For Immediate Release

May 2, 2006

65 Main Street, Watertown MA 02472
Contact Person: Mariam Stepanyan
Phone: 617.926.2562
Email: [email protected]
Website: www.almainc.org

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The Arts of Photography, Poetry, and Translation.

The Arts of Photography, Poetry, and Translation is the title of an
uncommon exhibition at the Armenian Library and Museum of America's
Terjenian Gallery, featuring photojournalist Armineh Johannes.

Illustrating the photography are selected poems from *I Want to Live*
by Shushanik Kurghinian, translated by Shushan Avagyan, and from the
*Other Voice: Armenian Women's Poetry Through the Ages*, translated
by Diana Der-Hovanessian.

DATES: May 14 - 28 during museum hours.

RECEPTION: Sunday, May 21, 2006, from 1:30 - 3:30 pm.

Armineh Johannes is an award-winning photojournalist whose assignments
and interests have taken her to Armenia for the last seventeen years,
and to some eastern and middle-eastern countries as well. The majority
of the photographs in this exhibition are from her "Transitions"
series which try to capture those elements in these societies that may
be in the process of disappearing, namely the traditional, the rural,
what is considered pre-industrial and everlastingly old-world. These
photos do not suggest revolution or upheaval of the overt kind;
rather they evoke those internal question marks and hidden tumults
that are part of every man's and woman's life.

The poetry linked to the images varies. Kurghinian's from I Want to
Live volume, deals with social issues, feminism, and confrontation
with established values and oppressive norms. The poetry from the
"Other Voice" extends the spectrum.

The forced juxtaposition of the photos with the selected poetry
provides some unusual tensions, reflecting the tension always inherent
in Kurghinian's poetry, and the range of emotions called forth by
the number of poets in the "Other Voice."

Is the pretty bride sitting on a patterned couch menacingly sandwiched
between two huge tiger faces, in fact happy bedecked in bracelets,
or is she Kurghinian's bride whose gold ringlets attest to the fact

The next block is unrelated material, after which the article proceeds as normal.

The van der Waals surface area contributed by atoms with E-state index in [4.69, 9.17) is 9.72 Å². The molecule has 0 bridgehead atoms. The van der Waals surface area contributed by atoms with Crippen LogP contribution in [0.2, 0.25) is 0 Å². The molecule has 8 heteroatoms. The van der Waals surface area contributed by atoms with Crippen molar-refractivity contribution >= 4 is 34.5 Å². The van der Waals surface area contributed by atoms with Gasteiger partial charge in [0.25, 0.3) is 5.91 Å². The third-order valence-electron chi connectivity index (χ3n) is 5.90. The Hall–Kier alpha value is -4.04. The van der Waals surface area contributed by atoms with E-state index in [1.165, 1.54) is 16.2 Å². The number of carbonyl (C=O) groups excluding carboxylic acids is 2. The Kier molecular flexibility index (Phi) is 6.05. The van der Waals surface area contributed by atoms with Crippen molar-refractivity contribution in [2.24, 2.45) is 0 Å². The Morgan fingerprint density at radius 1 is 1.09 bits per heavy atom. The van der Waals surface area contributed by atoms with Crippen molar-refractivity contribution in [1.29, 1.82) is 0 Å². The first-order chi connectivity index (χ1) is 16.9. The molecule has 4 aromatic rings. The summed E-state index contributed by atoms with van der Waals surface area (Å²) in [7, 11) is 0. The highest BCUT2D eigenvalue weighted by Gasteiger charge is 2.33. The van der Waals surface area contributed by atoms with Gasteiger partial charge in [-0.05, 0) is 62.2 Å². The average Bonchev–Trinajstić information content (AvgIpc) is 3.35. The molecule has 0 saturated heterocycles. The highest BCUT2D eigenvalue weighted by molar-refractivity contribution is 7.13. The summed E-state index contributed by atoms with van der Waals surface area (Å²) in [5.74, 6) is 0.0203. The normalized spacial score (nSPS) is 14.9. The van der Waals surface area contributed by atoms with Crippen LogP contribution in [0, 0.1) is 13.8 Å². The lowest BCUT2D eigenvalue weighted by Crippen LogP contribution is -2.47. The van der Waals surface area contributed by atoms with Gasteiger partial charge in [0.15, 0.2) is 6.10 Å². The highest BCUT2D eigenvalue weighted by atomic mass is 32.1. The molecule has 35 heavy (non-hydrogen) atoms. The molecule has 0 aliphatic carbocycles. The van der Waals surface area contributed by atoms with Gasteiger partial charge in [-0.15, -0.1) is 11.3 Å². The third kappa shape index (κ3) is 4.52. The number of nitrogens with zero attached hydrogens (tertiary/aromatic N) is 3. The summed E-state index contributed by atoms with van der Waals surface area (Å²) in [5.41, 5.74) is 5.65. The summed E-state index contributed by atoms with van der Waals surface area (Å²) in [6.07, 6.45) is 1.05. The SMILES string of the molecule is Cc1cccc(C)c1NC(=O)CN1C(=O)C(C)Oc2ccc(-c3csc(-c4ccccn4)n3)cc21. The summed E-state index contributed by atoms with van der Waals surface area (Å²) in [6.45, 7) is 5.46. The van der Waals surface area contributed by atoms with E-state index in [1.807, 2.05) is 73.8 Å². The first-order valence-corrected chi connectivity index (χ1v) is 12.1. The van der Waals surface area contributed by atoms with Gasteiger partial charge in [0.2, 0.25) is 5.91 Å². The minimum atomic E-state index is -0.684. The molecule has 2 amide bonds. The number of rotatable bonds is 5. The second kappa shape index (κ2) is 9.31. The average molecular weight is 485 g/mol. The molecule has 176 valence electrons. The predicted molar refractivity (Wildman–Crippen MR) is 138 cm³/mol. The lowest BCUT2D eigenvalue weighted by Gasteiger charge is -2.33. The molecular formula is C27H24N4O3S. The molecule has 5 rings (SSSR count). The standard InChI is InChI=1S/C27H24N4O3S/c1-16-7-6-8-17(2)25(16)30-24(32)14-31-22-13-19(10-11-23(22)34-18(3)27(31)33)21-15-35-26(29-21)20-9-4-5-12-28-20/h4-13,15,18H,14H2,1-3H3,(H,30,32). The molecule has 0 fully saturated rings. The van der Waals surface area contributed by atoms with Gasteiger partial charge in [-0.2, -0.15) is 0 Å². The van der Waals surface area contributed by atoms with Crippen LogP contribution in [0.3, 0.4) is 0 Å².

that she is "Sold." Will the little girl with the black cat eventually
reflect her mother's high ideals as the poem "Gift to my Daughter"
suggests, or just her own mischievous spirit. What about the little
swaddled infant with the alert eyes? Viewing Johannes' web site and
people with more eastern non-Armenian eyes, provides further reflection
and questions about what their future holds.

Hopefully this exhibition will be a beginning exploration for the
viewer of how photography stimulates thought, and how poetry captures
images with a minimum of words.

To stimulate audience participation, and interest in the power
of translation, a poetry contest is an integral part of this
exhibition. Two of Kurghinian's poems, chosen by Karine Marino,
are available for translation from the Armenian. To make the
contest accessible to all, the Armenian comes with a literal,
word-by-word translation into English. The best poetic translation,
as judged by a jury of three, will receive a $100 (one hundred
dollar) award. The two poems are short love poems, in contrast to
the more serious and purposeful poetry of Kurghinian's in the I
Want to Live poetry book, to expose another aspect of this poet to
the public and to solicit a greater response to the contest. These
poems are available online on the publisher's web site, AIWA Press,
http://www.aiwa-net.org/AIWAwriters.

Don't miss this unusual exhibition. Bring your family and friends.

And let all try out for the contest, to demystify poetry while
simultaneously giving the fine art of translation its due, in a spirit
of fun and competition.

Both poetry books, published in 2005, are available from AIWA,
information via aiwainc.com; and from NAASR bookstore in Belmont,
MA, as well as other bookstores in the United States and elsewhere.

The exhibition at the Terjenian Gallery at ALMA, 65 Main Street,
Watertown, MA. 617.926.ALMA (2562) www.almainc.org, is open during
museum hours, Thursday 6 - 9 PM, Friday and Sunday 1 - 5 PM, Saturday
10 AM - 2 PM. Gallery Admission is Free.

Submitted by Gina Ann Hablanian